To understand this from a more mathematical point of view, first rewrite the score function in the context of vectors as
Suppose we want to compare between two moves, move 1 and move 2, to decide which move is “better” (i.e. gives a better score). Suppose also that move 1 and 2 produces values and respectively. To check if move 1 is better than move 2, we need to check if . If this condition fails then it is trivial to conclude that move 2 is better or equally good as compared to move 1.
Suppose is either positive or negative. The better move would then be move 1 and move 2 respectively. Here, we can see how the comparison outcome is invariant under scaling of the parameters – we can multiply by any positive real (scalar) constant and the sign of the above difference will remain the same (although the magnitude differs – but that is irrelevant), in which case the decision does not differ!
All parameter vectors in the same direction produce equivalent results. As such, it is sufficient to only consider a single vector for each direction. This justifies the restriction of the search to only points on the surface of the unit 3-sphere, as the surface of the sphere covers all directions possible.
We’ll now move on to define the fitness function, selection procedure, crossover operator, mutation operator and recombination procedure used for tuning the AI.
The population is first initialized with 1000 unit parameter vectors.
For each parameter vector, we run the AI for 100 games, each with at most 500 Tetromino pieces (i.e. 500 at most moves). We let the fitness of any one parameter vector be equal to the total number of lines cleared. The worst possible fitness is , in which case the AI clears no lines for all of the games.
Parent individuals are selected for reproduction using tournament selection. We select 10% (= 100) of the population at random, and the two fittest individuals in this subpool proceed on for crossover to produce a new offspring. This process is repeated until the number of new offsprings produced reaches 30% of the population size (= 300).
Weighted average crossover
For crossover, the two parent vectors are combined using a vector form of weighted averages. The unit offspring vector can then be produced where
In essence, the offspring vector lies in between the two parent vectors on the unit 3-sphere, but leans towards the fitter parent by an amount that increases with the difference between the fitness of the two parents. This reflects the favoritism of the crossover operator towards the fitter parent.
Each newly produced offspring is given a small chance (5%) to mutate. If it does indeed mutate, then a random component of the offspring vector is adjusted by a random amount of up to . The vector is then normalized.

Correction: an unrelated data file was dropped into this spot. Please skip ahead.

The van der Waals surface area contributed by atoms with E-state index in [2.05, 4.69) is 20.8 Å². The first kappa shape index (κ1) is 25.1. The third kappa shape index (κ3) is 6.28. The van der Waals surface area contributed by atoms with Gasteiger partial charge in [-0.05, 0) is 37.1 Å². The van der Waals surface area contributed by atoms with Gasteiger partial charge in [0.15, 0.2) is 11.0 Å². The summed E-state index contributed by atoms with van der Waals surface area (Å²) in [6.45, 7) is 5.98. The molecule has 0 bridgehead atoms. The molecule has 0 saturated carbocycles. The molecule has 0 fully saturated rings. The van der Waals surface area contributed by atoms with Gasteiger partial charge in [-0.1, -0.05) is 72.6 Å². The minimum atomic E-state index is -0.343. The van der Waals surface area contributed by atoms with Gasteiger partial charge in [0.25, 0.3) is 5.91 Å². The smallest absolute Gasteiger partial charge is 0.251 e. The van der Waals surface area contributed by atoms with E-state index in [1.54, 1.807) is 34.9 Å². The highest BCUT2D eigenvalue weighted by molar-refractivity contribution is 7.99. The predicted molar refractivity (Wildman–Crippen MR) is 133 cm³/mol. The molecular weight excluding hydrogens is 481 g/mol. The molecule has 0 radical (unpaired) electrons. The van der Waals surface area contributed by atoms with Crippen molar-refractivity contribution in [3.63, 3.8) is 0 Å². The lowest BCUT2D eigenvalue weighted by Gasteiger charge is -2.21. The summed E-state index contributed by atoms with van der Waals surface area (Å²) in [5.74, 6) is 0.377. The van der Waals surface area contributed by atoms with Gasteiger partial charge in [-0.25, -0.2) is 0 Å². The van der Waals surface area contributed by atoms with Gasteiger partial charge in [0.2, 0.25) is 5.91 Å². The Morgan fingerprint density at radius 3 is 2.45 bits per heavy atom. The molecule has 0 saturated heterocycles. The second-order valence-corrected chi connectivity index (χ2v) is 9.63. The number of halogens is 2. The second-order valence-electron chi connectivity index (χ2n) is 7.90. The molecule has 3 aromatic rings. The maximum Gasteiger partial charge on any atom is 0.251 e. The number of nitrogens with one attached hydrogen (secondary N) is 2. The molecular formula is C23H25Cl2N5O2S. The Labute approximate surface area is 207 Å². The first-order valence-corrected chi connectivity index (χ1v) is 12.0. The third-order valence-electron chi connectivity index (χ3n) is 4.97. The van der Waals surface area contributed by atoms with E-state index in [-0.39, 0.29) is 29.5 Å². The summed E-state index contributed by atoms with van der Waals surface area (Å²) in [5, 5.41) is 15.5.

As we are working with unit spheres, I would have preferred rotation of the offspring vectors by a certain angle. However, unlike rotations in 3D, 4D rotations are a lot more perplexing. As such, I have opted for the aforementioned more simple mutation operator.
After the number of offsprings produced reaches 30% (= 300) of the original population size, the weakest 30% individuals in the population are deleted and replaced by the newly produced offsprings, forming next generation of the population. The population size remains the same (1000). One can then repeat the entire process until the population is fit enough, after which the algorithm terminates.
Through the course of this project I’ve tried out some other heuristics such as the highest column height and the number of consecutive holes.
It turns out that some of them were redundant, and some of them were replaced by better heuristics (for example, the highest column height heuristic was replaced by the aggregate height), since this produces better results.
I would also like to stress that this AI was tuned for a specific set of rules (I defined them in the first few sections of this article). The results may or may not be the same for a different set of rules.
For example, using a naive random piece generator instead may result in an obscenely long sequence of “S” or “Z” tiles which will increase the difficulty of the AI. Allowing more lookaheads will also allow the AI to make more complex moves, in which case it will probably perform better (if properly tuned).
As such, when comparing between the results of different Tetris AIs, much attention should be placed on the set of rules used for a fair comparison to be made.